First off, what is the exact reason for bitbanging SPI here? If it falls under something like "I want to see if I can/I want to learn something/for fun/etc" then we are in the baremetal forum, and those are very good reasons here. If it is just to get access to the SD card by any possible means, then I believe it will be easier to write a driver for the eMMC controller that is connected to the card.
If we assume that you are in the first group, the first thing I would recommend for a project like this is to get a USB based logic analyzer. If your code does not behave as you expect, this can both be because the command/data you sent has a problem, or it means that the data sent from the SD card is not read properly from your software. A logic analyzer tells you which one it is. I prefer the USB based ones because they let you save the trace to the PC memory, enabling very long traces. This one is cheap: http://www.dx.com/p/logic-analyzer-w-du ... ack-148945
About your question:
Why do you think that setting DI (GPIO49) low will result in the SD card pulling DO (GPIO50) low?
Did you set CS (GPIO53) low? Devices attached to SPI will normally not drive any output pins unless their CS (Chip Select) is low. That way multiple devices can be connected to the same SPI channel. This is also the reason for the requirement of pull-up resistors.
Are you actually shifting the clock with your data? The SD card cannot do anything unless you
Before you can actually get any response from the SD card, you need to send a number of clock pulses and a CMD0 while CS is low among other things. The sequence is described here: http://nerdclub-uk.blogspot.dk/2012/11/ ... -card.html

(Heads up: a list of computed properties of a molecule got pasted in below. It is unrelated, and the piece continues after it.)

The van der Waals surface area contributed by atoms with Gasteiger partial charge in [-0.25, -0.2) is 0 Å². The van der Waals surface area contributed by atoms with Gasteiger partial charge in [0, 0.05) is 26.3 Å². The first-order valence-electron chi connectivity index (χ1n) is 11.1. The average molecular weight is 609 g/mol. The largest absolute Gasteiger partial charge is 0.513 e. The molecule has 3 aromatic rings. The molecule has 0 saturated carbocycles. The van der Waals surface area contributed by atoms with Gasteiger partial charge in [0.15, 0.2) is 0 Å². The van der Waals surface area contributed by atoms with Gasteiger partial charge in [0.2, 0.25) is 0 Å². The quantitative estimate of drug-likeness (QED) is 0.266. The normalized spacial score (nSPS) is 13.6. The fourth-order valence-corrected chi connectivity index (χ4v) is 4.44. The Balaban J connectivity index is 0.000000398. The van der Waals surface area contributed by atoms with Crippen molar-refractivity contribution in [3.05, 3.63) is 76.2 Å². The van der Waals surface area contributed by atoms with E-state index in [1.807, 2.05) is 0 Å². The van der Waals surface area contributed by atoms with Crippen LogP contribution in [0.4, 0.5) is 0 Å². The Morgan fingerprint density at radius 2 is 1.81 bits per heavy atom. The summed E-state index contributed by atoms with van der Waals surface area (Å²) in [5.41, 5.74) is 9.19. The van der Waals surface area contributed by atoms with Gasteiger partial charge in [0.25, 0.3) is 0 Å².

and some more details here: http://www.dejazzer.com/ee379/lecture_n ... d_card.pdf
Note also that the initialisation sequence of an SD card must run at a maximum clock frequency of 400kHz. This means that there should be a minimum of 1.25us between each time you change the value of the clock pin. If you run faster than this, chances are that the initialisation will fail, and you will not see any response from the card. The logic analyzer allows measurement of this time.
If you get a logic analyzer on your system, then a good way to proceed would be to use it to develop your transmitting side first. Verify that you can send well-formed SD-SPI commands with CS low before you plug in the SD card and write code to decode the responses. That way you can break down the system a bit.
Edit: Note that SD cards use SPI mode 0. There are timing diagrams on page 2 in the PDF I link to showing what that means for the clock signal polarity, when to read MISO (Master In Slave Out) and when to shift data into MOSI (Master Out Slave In).